By Christmas day I was feeling much better, mentally. Physically I was still all Greta Garbo, coughing, swooning and generally being a big ham. I took to my couch and switched on Turner Classic Movies. From 9:30 a.m. to 8 p.m. I watched “Ben-Hur,” “The Greatest Story Ever Told” and “King of Kings.” I know — that’s a hell of a lot of crucifying and resurrecting for one day. Not to mention chariots races and Salome’s dance!
Mr. wOw is not especially religious. Hardly at all. But religion fascinates me — sometimes like a mongoose/cobra thing. And it is difficult not to be moved by the words of Jesus Christ, whether he was a man, the son of God or a myth. But I watched these films more out of nostalgia — I saw all of them on first release as a child. (“Ben-Hur” at a drive-in. I loved drive-ins!) And also because I’d always adored epic movies of antiquity. This sprung from my obsession with Greek and Roman mythology. If you think I know way too much about Marilyn and Liz, you should have heard me at ten years old, reciting the names of all the gods and demi-gods and nymphs and naiads; all the major and minor tales of the capricious gods. And The Trojan War? Please, I’d read “The Iliad” at bedtime. So, all movies that featured men in helmets and great marble edifices, ladies with elaborate hairstyles and lots of make-up — I was there. Quality didn’t matter much. I was crazy about everything from “Hercules Unchained” to “The Fall of the Roman Empire” to “El Cid” to “The Vikings.” Okay, okay — the cute guys bare-chested or in leg-revealing tunics? Even as a child I knew.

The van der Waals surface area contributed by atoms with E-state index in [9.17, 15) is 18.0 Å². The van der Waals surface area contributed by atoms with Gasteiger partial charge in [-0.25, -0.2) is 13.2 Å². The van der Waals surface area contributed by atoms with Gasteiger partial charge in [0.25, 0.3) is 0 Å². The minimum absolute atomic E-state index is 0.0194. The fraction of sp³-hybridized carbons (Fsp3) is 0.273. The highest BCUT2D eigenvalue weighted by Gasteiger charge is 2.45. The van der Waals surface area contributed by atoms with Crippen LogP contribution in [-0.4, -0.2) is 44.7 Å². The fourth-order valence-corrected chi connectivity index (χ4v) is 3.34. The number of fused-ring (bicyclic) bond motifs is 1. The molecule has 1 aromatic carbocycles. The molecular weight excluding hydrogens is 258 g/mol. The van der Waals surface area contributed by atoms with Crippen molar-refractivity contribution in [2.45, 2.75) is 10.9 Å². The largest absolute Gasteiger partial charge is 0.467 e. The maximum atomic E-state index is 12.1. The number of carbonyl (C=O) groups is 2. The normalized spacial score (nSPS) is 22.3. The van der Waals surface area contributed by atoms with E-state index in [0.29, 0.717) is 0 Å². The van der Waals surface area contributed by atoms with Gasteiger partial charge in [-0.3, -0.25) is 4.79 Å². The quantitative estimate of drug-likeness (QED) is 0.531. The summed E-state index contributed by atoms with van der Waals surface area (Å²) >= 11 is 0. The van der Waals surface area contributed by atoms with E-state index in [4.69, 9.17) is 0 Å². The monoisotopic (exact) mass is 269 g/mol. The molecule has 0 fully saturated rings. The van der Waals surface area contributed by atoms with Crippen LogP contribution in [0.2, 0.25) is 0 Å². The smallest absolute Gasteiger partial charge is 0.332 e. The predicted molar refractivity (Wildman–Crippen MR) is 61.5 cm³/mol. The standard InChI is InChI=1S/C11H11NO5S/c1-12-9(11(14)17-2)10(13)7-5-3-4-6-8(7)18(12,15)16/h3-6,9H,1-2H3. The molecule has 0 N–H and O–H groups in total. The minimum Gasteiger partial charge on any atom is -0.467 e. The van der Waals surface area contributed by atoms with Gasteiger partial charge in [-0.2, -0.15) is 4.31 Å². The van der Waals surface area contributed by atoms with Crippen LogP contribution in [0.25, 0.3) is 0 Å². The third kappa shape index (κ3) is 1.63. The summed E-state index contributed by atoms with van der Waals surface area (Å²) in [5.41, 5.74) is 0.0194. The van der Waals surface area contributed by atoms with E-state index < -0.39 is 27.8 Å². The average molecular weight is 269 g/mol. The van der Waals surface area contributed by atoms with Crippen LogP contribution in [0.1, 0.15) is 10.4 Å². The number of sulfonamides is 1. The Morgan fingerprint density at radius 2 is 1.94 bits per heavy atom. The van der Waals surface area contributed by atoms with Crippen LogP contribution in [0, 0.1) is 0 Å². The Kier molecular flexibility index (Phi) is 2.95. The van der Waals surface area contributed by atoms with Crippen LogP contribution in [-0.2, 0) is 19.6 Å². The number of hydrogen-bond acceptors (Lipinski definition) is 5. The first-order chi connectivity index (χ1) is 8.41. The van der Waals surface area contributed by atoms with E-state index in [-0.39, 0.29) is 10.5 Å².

So my Christmas Day movie-thon was secular pleasure. Still, “Ben-Hur” is a top to bottom masterpiece, and I inevitably cry when Charlton Heston’s mother and sister are healed of their leprosy “The Greatest Story Ever Told” is cluttered with too many stellar cameos — most infamously John Wayne’s gladiator intoning “This indeed was the son of God” — but it is a beautiful-looking film and Max Von Sydow was an acceptable Jesus. “King of Kings” is high-toned camp, with Jeffrey Hunter as the most Aryan of all Christs, with his milky skin, light brown hair and blue-blue eyes. But he does his best. Even with his shaven armpits, on the cross. “King of Kings” is much enlivened by the subplots — Pilate’s wife, Herod’s wife (Rita Gam’s big moment — aside from being a bridesmaid at Grace Kelly’s wedding), and of course that nasty minx, Salome. (Brigid Bazlen played her as bloodthirsty Lolita. Her dance is erotic to the max. This gorgeous girl’s career never took off for some reason. She died in 1989.) More fun in this movie — Pilate is played by Hurd Hatfield of “The Portrait of Dorian Gray” fame. I never thought Hatfield was particularly well-suited to play Dorian — too, stiff, not pretty enough — but he’s a marvelous Pontius Pilate. And had become much more handsome since his 1940’s MGM debut.